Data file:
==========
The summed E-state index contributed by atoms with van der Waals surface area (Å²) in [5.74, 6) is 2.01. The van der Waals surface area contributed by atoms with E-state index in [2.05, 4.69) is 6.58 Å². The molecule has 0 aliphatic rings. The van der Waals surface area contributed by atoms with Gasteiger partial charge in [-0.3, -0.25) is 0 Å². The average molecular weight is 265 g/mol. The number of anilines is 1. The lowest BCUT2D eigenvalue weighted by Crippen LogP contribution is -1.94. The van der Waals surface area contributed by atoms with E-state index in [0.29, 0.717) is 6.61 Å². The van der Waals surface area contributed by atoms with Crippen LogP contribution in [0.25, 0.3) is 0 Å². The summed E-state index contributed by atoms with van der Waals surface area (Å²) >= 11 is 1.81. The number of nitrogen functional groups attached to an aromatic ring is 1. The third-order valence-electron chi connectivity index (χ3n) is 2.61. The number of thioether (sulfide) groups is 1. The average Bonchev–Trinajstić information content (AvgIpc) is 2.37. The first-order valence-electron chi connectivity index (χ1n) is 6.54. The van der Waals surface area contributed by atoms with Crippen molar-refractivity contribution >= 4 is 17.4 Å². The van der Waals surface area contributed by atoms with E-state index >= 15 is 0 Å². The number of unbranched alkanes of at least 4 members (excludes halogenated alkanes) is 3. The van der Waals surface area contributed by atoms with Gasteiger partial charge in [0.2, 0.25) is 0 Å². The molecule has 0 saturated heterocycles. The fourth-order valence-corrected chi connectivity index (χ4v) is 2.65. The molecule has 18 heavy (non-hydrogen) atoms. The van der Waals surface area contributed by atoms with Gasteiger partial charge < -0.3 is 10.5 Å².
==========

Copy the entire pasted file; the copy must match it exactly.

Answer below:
The summed E-state index contributed by atoms with van der Waals surface area (Å²) in [5.74, 6) is 2.01. The van der Waals surface area contributed by atoms with E-state index in [2.05, 4.69) is 6.58 Å². The molecule has 0 aliphatic rings. The van der Waals surface area contributed by atoms with Gasteiger partial charge in [-0.3, -0.25) is 0 Å². The average molecular weight is 265 g/mol. The number of anilines is 1. The lowest BCUT2D eigenvalue weighted by Crippen LogP contribution is -1.94. The van der Waals surface area contributed by atoms with E-state index in [0.29, 0.717) is 6.61 Å². The van der Waals surface area contributed by atoms with Crippen LogP contribution in [0.25, 0.3) is 0 Å². The summed E-state index contributed by atoms with van der Waals surface area (Å²) >= 11 is 1.81. The number of nitrogen functional groups attached to an aromatic ring is 1. The third-order valence-electron chi connectivity index (χ3n) is 2.61. The number of thioether (sulfide) groups is 1. The average Bonchev–Trinajstić information content (AvgIpc) is 2.37. The first-order valence-electron chi connectivity index (χ1n) is 6.54. The van der Waals surface area contributed by atoms with Crippen molar-refractivity contribution >= 4 is 17.4 Å². The van der Waals surface area contributed by atoms with E-state index >= 15 is 0 Å². The number of unbranched alkanes of at least 4 members (excludes halogenated alkanes) is 3. The van der Waals surface area contributed by atoms with Gasteiger partial charge in [0.2, 0.25) is 0 Å². The molecule has 0 saturated heterocycles. The fourth-order valence-corrected chi connectivity index (χ4v) is 2.65. The molecule has 18 heavy (non-hydrogen) atoms. The van der Waals surface area contributed by atoms with Gasteiger partial charge < -0.3 is 10.5 Å².